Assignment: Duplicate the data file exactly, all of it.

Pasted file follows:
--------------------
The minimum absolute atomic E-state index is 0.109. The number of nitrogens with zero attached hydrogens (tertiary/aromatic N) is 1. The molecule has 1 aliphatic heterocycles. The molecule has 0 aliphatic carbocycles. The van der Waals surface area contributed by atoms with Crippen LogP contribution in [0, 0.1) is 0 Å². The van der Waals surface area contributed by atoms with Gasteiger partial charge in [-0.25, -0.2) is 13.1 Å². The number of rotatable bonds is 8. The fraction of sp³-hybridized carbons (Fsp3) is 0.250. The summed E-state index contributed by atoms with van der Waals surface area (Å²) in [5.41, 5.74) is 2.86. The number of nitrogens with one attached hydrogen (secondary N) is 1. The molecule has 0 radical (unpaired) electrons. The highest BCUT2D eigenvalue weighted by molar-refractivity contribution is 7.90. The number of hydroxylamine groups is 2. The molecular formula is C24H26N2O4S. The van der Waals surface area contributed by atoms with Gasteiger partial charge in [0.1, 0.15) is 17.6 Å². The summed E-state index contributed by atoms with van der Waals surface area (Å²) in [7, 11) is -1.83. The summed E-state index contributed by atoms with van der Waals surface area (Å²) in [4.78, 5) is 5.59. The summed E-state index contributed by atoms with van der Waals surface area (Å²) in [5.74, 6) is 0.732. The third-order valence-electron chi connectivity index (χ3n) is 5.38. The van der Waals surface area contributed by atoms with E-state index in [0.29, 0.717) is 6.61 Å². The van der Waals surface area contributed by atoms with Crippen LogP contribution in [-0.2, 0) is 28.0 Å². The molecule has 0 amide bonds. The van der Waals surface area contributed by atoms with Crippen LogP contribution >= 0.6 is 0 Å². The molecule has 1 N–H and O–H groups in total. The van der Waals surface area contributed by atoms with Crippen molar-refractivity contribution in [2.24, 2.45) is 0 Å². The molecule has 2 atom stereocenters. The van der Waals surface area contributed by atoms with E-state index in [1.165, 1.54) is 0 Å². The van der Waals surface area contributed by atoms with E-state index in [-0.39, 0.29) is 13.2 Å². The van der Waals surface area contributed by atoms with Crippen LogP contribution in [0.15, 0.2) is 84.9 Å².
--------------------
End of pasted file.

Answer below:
The minimum absolute atomic E-state index is 0.109. The number of nitrogens with zero attached hydrogens (tertiary/aromatic N) is 1. The molecule has 1 aliphatic heterocycles. The molecule has 0 aliphatic carbocycles. The van der Waals surface area contributed by atoms with Crippen LogP contribution in [0, 0.1) is 0 Å². The van der Waals surface area contributed by atoms with Gasteiger partial charge in [-0.25, -0.2) is 13.1 Å². The number of rotatable bonds is 8. The fraction of sp³-hybridized carbons (Fsp3) is 0.250. The summed E-state index contributed by atoms with van der Waals surface area (Å²) in [5.41, 5.74) is 2.86. The number of nitrogens with one attached hydrogen (secondary N) is 1. The molecule has 0 radical (unpaired) electrons. The highest BCUT2D eigenvalue weighted by molar-refractivity contribution is 7.90. The number of hydroxylamine groups is 2. The molecular formula is C24H26N2O4S. The van der Waals surface area contributed by atoms with Gasteiger partial charge in [0.1, 0.15) is 17.6 Å². The summed E-state index contributed by atoms with van der Waals surface area (Å²) in [7, 11) is -1.83. The summed E-state index contributed by atoms with van der Waals surface area (Å²) in [4.78, 5) is 5.59. The summed E-state index contributed by atoms with van der Waals surface area (Å²) in [5.74, 6) is 0.732. The third-order valence-electron chi connectivity index (χ3n) is 5.38. The van der Waals surface area contributed by atoms with E-state index in [0.29, 0.717) is 6.61 Å². The van der Waals surface area contributed by atoms with Crippen LogP contribution in [-0.2, 0) is 28.0 Å². The molecule has 0 amide bonds. The van der Waals surface area contributed by atoms with Crippen LogP contribution >= 0.6 is 0 Å². The molecule has 1 N–H and O–H groups in total. The van der Waals surface area contributed by atoms with Crippen molar-refractivity contribution in [2.24, 2.45) is 0 Å². The molecule has 2 atom stereocenters. The van der Waals surface area contributed by atoms with E-state index in [1.165, 1.54) is 0 Å². The van der Waals surface area contributed by atoms with E-state index in [-0.39, 0.29) is 13.2 Å². The van der Waals surface area contributed by atoms with Crippen LogP contribution in [0.15, 0.2) is 84.9 Å².